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Restaurant Recovery Strategies As Restaurants Re-Open

Re-open diligently and business will come
Splish Naturals
Splish Naturals
Splish Naturals

I originally wrote about restaurant strategies for weathering the Covid-19 pandemic in March. Now that we are in June, some areas of the country are still locked down, while others are opening up. In this article, I will explore key strategies for your business today and in the foreseeable future.

Studies show that your guests will be concerned about their safety. They will want to know what measures your restaurant has taken. If your guests recognize that your place of business is as safe a place as they can expect, then they will be more likely to frequent it.

When an infected person breathes, talks, coughs, or sneezes, the virus hitches a ride on water pellets that the person exhales. Think of the mist that you see emerging from your mouth on a cold day. The expelled droplets land on a surface from three to six feet (one to three meters) of the person. The virus enters the body when the person inhales the droplets from the air or touches the infected surface and then touches their face. The virus hitches a ride from hand to face. It cannot enter your body via the skin, which is a very functional shield. It can only enter your body via your mouth, nose, or eyes.

An infected person may be asymptomatic, meaning that they have the disease and can infect others without knowing it.

Your goal as a business owner is:

  • Encourage responsible behavior amongst your staff.
  • Maintain virus-free surfaces.
  • Keep guests in personal bubbles so that if they, unknowingly, are infected, they do not spread it to others in the restaurant.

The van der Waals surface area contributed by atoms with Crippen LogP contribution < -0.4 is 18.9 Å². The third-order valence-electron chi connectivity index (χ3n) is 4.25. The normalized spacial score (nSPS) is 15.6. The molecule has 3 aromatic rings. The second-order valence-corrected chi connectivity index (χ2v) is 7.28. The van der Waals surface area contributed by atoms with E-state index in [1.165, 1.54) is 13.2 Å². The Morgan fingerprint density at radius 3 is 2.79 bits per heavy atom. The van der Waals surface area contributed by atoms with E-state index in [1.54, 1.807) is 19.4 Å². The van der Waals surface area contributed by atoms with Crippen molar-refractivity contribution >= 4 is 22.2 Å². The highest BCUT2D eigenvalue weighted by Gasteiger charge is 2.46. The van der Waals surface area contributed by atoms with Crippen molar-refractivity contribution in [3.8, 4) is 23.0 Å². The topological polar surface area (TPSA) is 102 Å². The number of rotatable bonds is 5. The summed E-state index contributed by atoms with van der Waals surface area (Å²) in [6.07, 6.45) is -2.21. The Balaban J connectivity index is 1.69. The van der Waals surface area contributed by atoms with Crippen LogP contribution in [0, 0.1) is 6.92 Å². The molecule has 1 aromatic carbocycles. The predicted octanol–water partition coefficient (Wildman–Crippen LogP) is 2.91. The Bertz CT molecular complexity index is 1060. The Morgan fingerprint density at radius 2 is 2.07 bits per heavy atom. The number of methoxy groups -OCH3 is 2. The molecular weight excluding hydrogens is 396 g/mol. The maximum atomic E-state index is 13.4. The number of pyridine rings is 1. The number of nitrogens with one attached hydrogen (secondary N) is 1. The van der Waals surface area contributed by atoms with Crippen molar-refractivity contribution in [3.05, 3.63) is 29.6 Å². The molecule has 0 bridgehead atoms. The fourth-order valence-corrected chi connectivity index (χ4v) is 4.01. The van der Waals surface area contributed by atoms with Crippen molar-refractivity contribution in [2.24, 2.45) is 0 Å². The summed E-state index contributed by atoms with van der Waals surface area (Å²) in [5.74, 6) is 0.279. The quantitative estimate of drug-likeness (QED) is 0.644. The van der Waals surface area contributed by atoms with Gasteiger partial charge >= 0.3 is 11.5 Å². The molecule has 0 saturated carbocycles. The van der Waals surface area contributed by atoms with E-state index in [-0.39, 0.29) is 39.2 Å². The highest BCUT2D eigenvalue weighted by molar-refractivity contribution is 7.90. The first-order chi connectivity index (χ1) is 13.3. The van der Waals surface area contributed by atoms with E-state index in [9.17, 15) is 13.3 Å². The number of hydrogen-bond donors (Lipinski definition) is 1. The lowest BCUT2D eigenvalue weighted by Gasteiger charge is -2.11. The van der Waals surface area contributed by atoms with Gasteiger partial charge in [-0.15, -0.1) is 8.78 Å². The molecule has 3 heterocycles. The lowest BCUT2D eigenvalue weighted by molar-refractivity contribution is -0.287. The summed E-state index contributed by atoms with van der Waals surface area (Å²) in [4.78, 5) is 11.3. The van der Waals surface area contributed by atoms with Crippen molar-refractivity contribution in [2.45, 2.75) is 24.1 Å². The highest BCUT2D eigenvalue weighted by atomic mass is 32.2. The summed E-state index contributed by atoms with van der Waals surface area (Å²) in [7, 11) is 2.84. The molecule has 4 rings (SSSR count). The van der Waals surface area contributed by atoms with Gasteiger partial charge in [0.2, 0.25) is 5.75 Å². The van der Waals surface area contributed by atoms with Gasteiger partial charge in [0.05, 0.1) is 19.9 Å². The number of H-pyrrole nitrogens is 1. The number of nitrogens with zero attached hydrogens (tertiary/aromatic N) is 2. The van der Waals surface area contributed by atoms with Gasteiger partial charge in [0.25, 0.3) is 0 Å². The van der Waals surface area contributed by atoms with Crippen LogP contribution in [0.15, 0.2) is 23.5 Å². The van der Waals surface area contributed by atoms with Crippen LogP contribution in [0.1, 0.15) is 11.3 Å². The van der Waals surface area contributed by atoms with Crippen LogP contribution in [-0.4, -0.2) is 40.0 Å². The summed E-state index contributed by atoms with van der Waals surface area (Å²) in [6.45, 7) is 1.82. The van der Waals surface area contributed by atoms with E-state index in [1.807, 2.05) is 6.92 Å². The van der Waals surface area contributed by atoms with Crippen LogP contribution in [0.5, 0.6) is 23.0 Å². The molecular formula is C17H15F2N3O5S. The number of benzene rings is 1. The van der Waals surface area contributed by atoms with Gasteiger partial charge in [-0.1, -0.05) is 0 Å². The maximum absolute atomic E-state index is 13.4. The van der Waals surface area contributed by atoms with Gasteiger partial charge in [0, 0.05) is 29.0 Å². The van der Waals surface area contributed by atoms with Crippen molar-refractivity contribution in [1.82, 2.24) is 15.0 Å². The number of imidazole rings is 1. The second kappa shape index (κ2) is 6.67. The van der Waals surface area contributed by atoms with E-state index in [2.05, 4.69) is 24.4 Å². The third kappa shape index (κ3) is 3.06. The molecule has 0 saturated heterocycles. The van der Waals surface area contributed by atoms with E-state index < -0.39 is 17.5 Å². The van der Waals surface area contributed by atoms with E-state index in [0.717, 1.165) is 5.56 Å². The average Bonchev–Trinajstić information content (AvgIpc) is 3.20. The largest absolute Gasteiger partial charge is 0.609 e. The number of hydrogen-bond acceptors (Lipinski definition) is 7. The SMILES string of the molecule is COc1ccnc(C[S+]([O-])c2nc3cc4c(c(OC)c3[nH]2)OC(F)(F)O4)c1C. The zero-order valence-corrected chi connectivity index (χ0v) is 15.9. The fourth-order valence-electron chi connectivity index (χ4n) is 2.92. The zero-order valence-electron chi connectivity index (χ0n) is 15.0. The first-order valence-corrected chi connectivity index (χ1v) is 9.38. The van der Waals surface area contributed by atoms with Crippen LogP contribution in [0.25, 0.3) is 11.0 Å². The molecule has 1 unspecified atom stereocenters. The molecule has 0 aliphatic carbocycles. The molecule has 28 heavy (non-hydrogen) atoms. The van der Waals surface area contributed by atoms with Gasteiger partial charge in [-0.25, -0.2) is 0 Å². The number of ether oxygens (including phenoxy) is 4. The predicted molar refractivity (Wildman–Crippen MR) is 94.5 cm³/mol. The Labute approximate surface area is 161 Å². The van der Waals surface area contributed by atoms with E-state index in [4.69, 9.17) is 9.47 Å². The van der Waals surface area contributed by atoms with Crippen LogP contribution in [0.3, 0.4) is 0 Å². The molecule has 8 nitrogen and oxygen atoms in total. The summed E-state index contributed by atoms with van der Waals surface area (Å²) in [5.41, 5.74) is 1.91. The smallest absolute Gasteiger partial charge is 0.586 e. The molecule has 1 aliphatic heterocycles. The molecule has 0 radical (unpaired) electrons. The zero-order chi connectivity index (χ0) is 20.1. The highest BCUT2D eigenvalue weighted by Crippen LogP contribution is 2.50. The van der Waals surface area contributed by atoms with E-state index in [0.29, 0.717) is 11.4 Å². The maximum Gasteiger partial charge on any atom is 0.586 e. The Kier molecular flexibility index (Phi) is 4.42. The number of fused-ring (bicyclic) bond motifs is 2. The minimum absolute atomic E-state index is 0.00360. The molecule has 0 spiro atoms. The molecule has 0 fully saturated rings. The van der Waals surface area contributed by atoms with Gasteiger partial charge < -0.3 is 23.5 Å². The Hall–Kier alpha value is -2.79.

Manage personnel
If your staff are sick, they should stay at home. If you can, support self-reporting and self-isolation by paying sick employees.

Even so, your employees may be asymptomatic. According to the CDC, cooked food will not spread a virus, but hard surfaces, like plates and utensils, may. Those who are plating the meals should probably have a face shield and wash their hands frequently.

Photo credit: Danielle Rice / Unsplash

Front of the house staff should not venture into the kitchen, and they should wear masks. Since they will be walking in the restaurant, you will also want to lessen their possible exposure.

Just like hairnets are standard in restaurants, face shields may become so too. Face shields will probably be less uncomfortable than masks for kitchen staff.

You've probably already heard all the advice on handwashing. Washing your hands with regular soap for 20 seconds is usually good enough.

A hand sanitizer may be a better solution. Servers can keep a bottle in an apron or pocket rather than crowding a sink, and it is faster than hand washing. It will prevent dry skin. Cracked skin creates a new vector for the virus to enter your body.

How about sanitizers for your guests? Some restaurants may want to have a sanitizer at the entrance. However, an attractive package at the table can be an impressive perk. An excellent hand sanitizer is available from Splish Naturals. It contains essential oils and other high-quality, moisturizing ingredients, thus preventing dry and cracked skin and the need to follow up with a lotion.